• Identify an "extensive free spot" and write a comprehensive paper about it (40-50 pages). Here, it is important to have a very well-structured bibliography for clarity. Timing is also crucial (see step 2). Indeed, the paper should be written neither too early (immature research topic) nor too late (other people get ahead of you). Example: here.

Last but not least: never follow the mainstream.

Apart from the fact that the mainstream is, in my opinion, the home of the greatest boredom, you do not stand out from the crowd.



Step 6: Restrict your innovation


In most cases, it is necessary to restrict your innovation. The following constellations come into consideration:

  • Adapt the radicality of your solution to the problem: More fundamental problems require a more radical innovation than more superficial problems. For the latter, a less radical solution often makes more sense. Conversely, radical innovation is not always the best solution and needs adaptation.

  • If something new is proposed, one should anticipate the possible criticism and pre-empt it by putting it into perspective. For example, if your idea is a better solution only in certain cases, the importance of your idea can be relativized and explicitly limited to those cases. Or it may be that your solution will not only solve old problems but also create new ones. The importance of the new solution must therefore be relativized. However, in a second step, it can be argued that the new approach is nevertheless more advantageous when viewed as a whole.

  • It is often the case that extreme positions are initially held, and only with time does a balance settle in the middle. If, for example, the prevailing opinion assumes A and your paper wants to argue for B, it can still make sense if the two extreme positions A and B are combined in your paper to form a more universal solution. This way, the process towards a more balanced solution can be anticipated (to a certain degree) and you risk less that someone else completes the theory. Example: It may be that A also has advantages that cannot be fully covered by B. Both advantages can thus be combined in one theory, while the disadvantages of A and B are reduced as much as possible. As a result, approach B may be convincing on its own at first sight. However, farsightedness dictates a balanced solution of A + B already from the beginning. (If, however, A + B would make the paper too comprehensive, only B can be treated in the first paper and A + B in a second one).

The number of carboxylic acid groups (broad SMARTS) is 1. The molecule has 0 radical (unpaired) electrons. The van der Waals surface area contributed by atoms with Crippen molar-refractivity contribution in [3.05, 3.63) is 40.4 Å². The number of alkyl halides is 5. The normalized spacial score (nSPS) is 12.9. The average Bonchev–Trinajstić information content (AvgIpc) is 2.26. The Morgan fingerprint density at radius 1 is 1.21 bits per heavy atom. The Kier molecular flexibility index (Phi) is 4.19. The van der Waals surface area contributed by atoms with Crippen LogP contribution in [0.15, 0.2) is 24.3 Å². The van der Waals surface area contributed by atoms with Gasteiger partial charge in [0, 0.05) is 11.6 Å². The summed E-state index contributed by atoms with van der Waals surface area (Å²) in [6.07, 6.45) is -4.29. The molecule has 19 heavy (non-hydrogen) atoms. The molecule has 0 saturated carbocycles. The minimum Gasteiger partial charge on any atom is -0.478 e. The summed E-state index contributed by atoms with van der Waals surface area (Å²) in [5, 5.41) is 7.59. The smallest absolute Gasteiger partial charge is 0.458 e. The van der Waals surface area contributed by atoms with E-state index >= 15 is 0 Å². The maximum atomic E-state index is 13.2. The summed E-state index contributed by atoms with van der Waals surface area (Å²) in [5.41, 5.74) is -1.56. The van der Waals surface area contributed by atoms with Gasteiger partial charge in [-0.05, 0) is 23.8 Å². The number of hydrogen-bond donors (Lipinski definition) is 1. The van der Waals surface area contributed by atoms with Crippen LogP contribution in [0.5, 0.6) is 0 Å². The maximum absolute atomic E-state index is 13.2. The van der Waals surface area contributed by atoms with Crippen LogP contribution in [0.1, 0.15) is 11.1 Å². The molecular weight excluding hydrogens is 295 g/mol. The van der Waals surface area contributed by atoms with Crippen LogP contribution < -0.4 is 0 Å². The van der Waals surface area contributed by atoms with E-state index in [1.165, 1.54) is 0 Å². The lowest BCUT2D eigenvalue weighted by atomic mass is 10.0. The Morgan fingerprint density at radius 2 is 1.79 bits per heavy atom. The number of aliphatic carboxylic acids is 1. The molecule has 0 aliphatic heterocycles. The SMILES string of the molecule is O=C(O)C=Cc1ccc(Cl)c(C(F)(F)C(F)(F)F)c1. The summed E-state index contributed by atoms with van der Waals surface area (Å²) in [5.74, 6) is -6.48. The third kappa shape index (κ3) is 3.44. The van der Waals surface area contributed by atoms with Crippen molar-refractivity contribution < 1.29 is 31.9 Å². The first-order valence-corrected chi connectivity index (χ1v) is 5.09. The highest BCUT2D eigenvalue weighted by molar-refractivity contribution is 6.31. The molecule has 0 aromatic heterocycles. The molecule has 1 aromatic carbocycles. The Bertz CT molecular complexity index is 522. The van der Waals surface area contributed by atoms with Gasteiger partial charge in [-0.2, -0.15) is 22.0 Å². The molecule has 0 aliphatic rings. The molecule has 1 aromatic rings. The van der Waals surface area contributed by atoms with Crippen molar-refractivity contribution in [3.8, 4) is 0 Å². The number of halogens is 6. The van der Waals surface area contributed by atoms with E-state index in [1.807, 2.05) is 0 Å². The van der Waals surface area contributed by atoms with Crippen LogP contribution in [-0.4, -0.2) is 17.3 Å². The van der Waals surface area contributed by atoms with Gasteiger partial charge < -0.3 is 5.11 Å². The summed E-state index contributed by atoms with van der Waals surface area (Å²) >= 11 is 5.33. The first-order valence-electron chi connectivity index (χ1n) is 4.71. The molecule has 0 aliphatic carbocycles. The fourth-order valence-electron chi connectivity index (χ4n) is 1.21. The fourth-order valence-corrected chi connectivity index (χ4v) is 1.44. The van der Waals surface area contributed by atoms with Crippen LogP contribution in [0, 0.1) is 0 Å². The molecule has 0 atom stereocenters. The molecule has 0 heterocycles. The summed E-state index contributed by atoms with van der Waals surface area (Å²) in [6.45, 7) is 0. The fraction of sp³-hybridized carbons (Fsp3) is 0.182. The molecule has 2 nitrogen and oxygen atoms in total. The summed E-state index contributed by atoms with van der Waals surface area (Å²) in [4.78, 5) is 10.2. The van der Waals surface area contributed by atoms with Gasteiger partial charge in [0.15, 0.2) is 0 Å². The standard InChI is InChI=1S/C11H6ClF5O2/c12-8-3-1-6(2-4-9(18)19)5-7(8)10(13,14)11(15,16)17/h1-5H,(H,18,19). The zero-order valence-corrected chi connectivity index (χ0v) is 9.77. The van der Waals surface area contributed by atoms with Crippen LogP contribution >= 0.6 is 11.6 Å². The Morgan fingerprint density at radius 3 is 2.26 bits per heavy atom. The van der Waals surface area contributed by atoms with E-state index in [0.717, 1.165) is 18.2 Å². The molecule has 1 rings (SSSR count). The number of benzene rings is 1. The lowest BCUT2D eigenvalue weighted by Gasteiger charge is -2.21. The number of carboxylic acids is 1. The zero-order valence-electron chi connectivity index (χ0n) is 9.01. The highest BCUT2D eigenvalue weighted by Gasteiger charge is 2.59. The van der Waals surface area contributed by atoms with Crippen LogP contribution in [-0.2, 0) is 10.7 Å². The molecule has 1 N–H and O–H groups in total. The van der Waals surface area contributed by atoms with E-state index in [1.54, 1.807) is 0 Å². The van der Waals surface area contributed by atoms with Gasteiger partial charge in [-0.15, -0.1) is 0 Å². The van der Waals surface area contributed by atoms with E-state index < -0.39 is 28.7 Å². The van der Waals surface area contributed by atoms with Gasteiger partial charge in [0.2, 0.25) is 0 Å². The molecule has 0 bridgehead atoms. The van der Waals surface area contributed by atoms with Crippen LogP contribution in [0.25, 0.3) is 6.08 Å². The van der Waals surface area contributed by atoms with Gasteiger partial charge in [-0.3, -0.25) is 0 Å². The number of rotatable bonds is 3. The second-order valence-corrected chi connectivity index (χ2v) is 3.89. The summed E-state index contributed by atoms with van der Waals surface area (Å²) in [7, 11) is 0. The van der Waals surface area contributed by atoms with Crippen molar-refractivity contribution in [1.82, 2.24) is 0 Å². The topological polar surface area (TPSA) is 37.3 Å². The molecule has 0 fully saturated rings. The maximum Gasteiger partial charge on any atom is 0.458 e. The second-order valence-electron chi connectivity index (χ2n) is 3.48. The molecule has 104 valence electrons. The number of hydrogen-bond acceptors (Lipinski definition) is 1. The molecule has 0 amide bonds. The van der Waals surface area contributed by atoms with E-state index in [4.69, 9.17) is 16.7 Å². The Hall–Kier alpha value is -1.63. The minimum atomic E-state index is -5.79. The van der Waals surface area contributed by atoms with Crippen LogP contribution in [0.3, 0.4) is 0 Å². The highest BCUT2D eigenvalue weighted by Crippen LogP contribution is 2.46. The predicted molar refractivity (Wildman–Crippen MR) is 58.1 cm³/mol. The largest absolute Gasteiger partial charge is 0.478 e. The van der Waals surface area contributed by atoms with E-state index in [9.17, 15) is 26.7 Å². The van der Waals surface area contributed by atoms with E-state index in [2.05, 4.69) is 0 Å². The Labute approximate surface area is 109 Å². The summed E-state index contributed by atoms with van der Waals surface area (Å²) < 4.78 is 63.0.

Step 7: Let the innovation mature


Especially in the case of disruptive innovations it can make sense to put the paper aside (time permitting) and look at it again and again over a few weeks or even months. This is not primarily about finding grammatical errors. It is about "maturing" the innovation. Sometimes you will reach a point where you are convinced that the paper cannot get any better. The day after, however, an interesting idea may pop into your mind that has not yet been included in your paper. Or the structure of the table of contents can be presented more orderly. In short, let the innovation mature and come up with more and more sophisticated solutions.


Note, however:

  • Waiting for a longer period of time may lead to (excessive) complexity of the paper, as many new thoughts are being included. It may therefore be necessary to split the paper into two or more parts.

  • The paper will never be perfect. Do not wait for too long with the submission/publication.



Step 8: Diffuse your paper


The best paper is worth nothing if it is not read. So, make sure that your paper is spread. It might be beneficial if:

  • The paper is written in English (wider audience).

  • The paper is published in a journal that reaches many readers. This is especially true for a journal that is open-access or e.g., available on Swisslex/Beck.

  • The paper is distributed on other websites such as SSRN, ResearchGate, Academia.edu, etc. (if possible).

  • A short abstract of the paper is written. This is especially useful for longer papers of more than 15 pages. In my opinion, the hurdles to the content of the paper must be lowered for the reader as much as possible. Since readers often prefer no more than 8-12 pages, they might be discouraged by the length of a longer paper. However, it is still better if readers read a mere summary than nothing at all. Moreover, a fascinating summary can also encourage to read the paper in its entirety.

  • The publication of the paper is announced on social media (e.g., LinkedIn, Twitter).



Step 9: Return to step 1


Congratulations! You've now gone through all the steps and it's time for your next paper. Here is some general advice:

  • Despite all idealism... Realize that a paper is in fact nothing else than an economic good, which also follows the economic logic (e.g., solving a problem, promoting novelty/innovation, marketing). So think also - but not only - strategically in all steps.

  • Learn from your mistakes (or from the mistakes of others).

  • Especially radical-innovative papers can meet with broad rejection, at least at the beginning. Go ahead anyway.



Do you agree with my tips? Or do you have suggestions? Feel free to write it in the comments!